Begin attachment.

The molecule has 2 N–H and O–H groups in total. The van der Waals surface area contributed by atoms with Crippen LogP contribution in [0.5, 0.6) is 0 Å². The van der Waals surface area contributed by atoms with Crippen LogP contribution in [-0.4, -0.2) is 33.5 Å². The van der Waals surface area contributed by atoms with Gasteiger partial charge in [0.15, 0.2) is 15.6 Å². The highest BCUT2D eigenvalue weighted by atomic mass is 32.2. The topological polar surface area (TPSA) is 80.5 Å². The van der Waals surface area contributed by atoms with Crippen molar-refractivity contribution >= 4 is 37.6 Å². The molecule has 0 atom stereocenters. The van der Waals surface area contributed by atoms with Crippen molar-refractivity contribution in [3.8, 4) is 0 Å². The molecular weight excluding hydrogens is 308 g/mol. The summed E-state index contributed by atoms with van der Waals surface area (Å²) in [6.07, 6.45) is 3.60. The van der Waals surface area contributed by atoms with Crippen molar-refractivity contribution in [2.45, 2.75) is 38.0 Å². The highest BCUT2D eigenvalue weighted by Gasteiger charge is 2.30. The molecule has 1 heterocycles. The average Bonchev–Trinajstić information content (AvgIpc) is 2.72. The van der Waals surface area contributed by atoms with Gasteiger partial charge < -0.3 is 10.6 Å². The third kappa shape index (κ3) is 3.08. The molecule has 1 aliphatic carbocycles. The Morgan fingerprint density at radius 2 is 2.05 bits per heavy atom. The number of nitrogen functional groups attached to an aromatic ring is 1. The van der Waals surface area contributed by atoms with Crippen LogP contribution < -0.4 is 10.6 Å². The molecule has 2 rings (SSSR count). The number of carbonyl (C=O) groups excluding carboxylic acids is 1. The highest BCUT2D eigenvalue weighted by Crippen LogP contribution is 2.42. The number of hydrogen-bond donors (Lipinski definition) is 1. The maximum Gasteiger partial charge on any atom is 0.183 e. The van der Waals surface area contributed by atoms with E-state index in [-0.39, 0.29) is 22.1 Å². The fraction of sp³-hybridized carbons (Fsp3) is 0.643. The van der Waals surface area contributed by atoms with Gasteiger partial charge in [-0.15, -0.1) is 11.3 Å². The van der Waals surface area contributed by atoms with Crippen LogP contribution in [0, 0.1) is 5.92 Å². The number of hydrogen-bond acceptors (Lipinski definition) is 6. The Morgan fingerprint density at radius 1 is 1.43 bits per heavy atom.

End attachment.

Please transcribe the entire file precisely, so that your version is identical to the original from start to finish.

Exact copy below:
The molecule has 2 N–H and O–H groups in total. The van der Waals surface area contributed by atoms with Crippen LogP contribution in [0.5, 0.6) is 0 Å². The van der Waals surface area contributed by atoms with Crippen LogP contribution in [-0.4, -0.2) is 33.5 Å². The van der Waals surface area contributed by atoms with Gasteiger partial charge in [0.15, 0.2) is 15.6 Å². The highest BCUT2D eigenvalue weighted by atomic mass is 32.2. The topological polar surface area (TPSA) is 80.5 Å². The van der Waals surface area contributed by atoms with Crippen molar-refractivity contribution >= 4 is 37.6 Å². The molecule has 0 atom stereocenters. The van der Waals surface area contributed by atoms with Crippen molar-refractivity contribution in [3.8, 4) is 0 Å². The molecular weight excluding hydrogens is 308 g/mol. The summed E-state index contributed by atoms with van der Waals surface area (Å²) in [6.07, 6.45) is 3.60. The van der Waals surface area contributed by atoms with Crippen molar-refractivity contribution in [2.45, 2.75) is 38.0 Å². The highest BCUT2D eigenvalue weighted by Gasteiger charge is 2.30. The molecule has 1 heterocycles. The average Bonchev–Trinajstić information content (AvgIpc) is 2.72. The van der Waals surface area contributed by atoms with Gasteiger partial charge < -0.3 is 10.6 Å². The third kappa shape index (κ3) is 3.08. The molecule has 1 aliphatic carbocycles. The Morgan fingerprint density at radius 2 is 2.05 bits per heavy atom. The number of nitrogen functional groups attached to an aromatic ring is 1. The van der Waals surface area contributed by atoms with Crippen LogP contribution < -0.4 is 10.6 Å². The molecule has 2 rings (SSSR count). The number of carbonyl (C=O) groups excluding carboxylic acids is 1. The highest BCUT2D eigenvalue weighted by Crippen LogP contribution is 2.42. The number of hydrogen-bond donors (Lipinski definition) is 1. The maximum Gasteiger partial charge on any atom is 0.183 e. The van der Waals surface area contributed by atoms with E-state index in [-0.39, 0.29) is 22.1 Å². The fraction of sp³-hybridized carbons (Fsp3) is 0.643. The van der Waals surface area contributed by atoms with Gasteiger partial charge in [-0.15, -0.1) is 11.3 Å². The van der Waals surface area contributed by atoms with Crippen LogP contribution in [0, 0.1) is 5.92 Å². The number of hydrogen-bond acceptors (Lipinski definition) is 6. The Morgan fingerprint density at radius 1 is 1.43 bits per heavy atom.